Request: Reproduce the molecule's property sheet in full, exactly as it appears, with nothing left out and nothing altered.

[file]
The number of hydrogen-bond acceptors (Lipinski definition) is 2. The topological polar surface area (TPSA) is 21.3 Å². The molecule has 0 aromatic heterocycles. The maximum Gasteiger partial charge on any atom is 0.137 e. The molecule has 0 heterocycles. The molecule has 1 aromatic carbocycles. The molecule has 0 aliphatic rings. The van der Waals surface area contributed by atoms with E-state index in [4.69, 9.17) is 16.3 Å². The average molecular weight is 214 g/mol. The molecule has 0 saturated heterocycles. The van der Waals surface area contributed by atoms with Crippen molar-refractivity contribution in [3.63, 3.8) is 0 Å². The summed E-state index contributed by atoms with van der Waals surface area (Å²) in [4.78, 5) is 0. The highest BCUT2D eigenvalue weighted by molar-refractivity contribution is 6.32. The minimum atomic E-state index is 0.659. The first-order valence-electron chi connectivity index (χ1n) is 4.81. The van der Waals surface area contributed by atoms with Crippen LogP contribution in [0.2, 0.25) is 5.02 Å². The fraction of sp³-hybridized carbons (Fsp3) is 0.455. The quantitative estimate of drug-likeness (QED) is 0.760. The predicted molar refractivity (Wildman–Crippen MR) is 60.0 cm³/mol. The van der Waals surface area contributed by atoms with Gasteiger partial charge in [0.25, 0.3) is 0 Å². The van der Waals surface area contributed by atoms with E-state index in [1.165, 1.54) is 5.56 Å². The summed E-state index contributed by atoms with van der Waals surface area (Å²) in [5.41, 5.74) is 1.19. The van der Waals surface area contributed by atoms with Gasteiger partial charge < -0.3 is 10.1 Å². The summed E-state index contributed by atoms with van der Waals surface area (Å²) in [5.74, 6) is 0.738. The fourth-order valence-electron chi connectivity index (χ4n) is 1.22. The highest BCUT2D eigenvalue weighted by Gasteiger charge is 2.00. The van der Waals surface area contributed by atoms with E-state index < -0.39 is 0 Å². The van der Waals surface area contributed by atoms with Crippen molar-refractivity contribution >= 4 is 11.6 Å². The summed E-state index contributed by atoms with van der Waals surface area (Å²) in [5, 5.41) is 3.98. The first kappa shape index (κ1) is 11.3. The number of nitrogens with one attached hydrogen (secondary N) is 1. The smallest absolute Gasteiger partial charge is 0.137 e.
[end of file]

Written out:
The number of hydrogen-bond acceptors (Lipinski definition) is 2. The topological polar surface area (TPSA) is 21.3 Å². The molecule has 0 aromatic heterocycles. The maximum Gasteiger partial charge on any atom is 0.137 e. The molecule has 0 heterocycles. The molecule has 1 aromatic carbocycles. The molecule has 0 aliphatic rings. The van der Waals surface area contributed by atoms with E-state index in [4.69, 9.17) is 16.3 Å². The average molecular weight is 214 g/mol. The molecule has 0 saturated heterocycles. The van der Waals surface area contributed by atoms with Crippen molar-refractivity contribution in [3.63, 3.8) is 0 Å². The summed E-state index contributed by atoms with van der Waals surface area (Å²) in [4.78, 5) is 0. The highest BCUT2D eigenvalue weighted by molar-refractivity contribution is 6.32. The minimum atomic E-state index is 0.659. The first-order valence-electron chi connectivity index (χ1n) is 4.81. The van der Waals surface area contributed by atoms with Crippen LogP contribution in [0.2, 0.25) is 5.02 Å². The fraction of sp³-hybridized carbons (Fsp3) is 0.455. The quantitative estimate of drug-likeness (QED) is 0.760. The predicted molar refractivity (Wildman–Crippen MR) is 60.0 cm³/mol. The van der Waals surface area contributed by atoms with Gasteiger partial charge in [0.25, 0.3) is 0 Å². The van der Waals surface area contributed by atoms with E-state index in [1.165, 1.54) is 5.56 Å². The summed E-state index contributed by atoms with van der Waals surface area (Å²) in [5.41, 5.74) is 1.19. The van der Waals surface area contributed by atoms with Gasteiger partial charge < -0.3 is 10.1 Å². The summed E-state index contributed by atoms with van der Waals surface area (Å²) in [5.74, 6) is 0.738. The fourth-order valence-electron chi connectivity index (χ4n) is 1.22. The highest BCUT2D eigenvalue weighted by Gasteiger charge is 2.00. The van der Waals surface area contributed by atoms with E-state index < -0.39 is 0 Å². The van der Waals surface area contributed by atoms with Crippen molar-refractivity contribution >= 4 is 11.6 Å². The summed E-state index contributed by atoms with van der Waals surface area (Å²) in [5, 5.41) is 3.98. The first kappa shape index (κ1) is 11.3. The number of nitrogens with one attached hydrogen (secondary N) is 1. The smallest absolute Gasteiger partial charge is 0.137 e.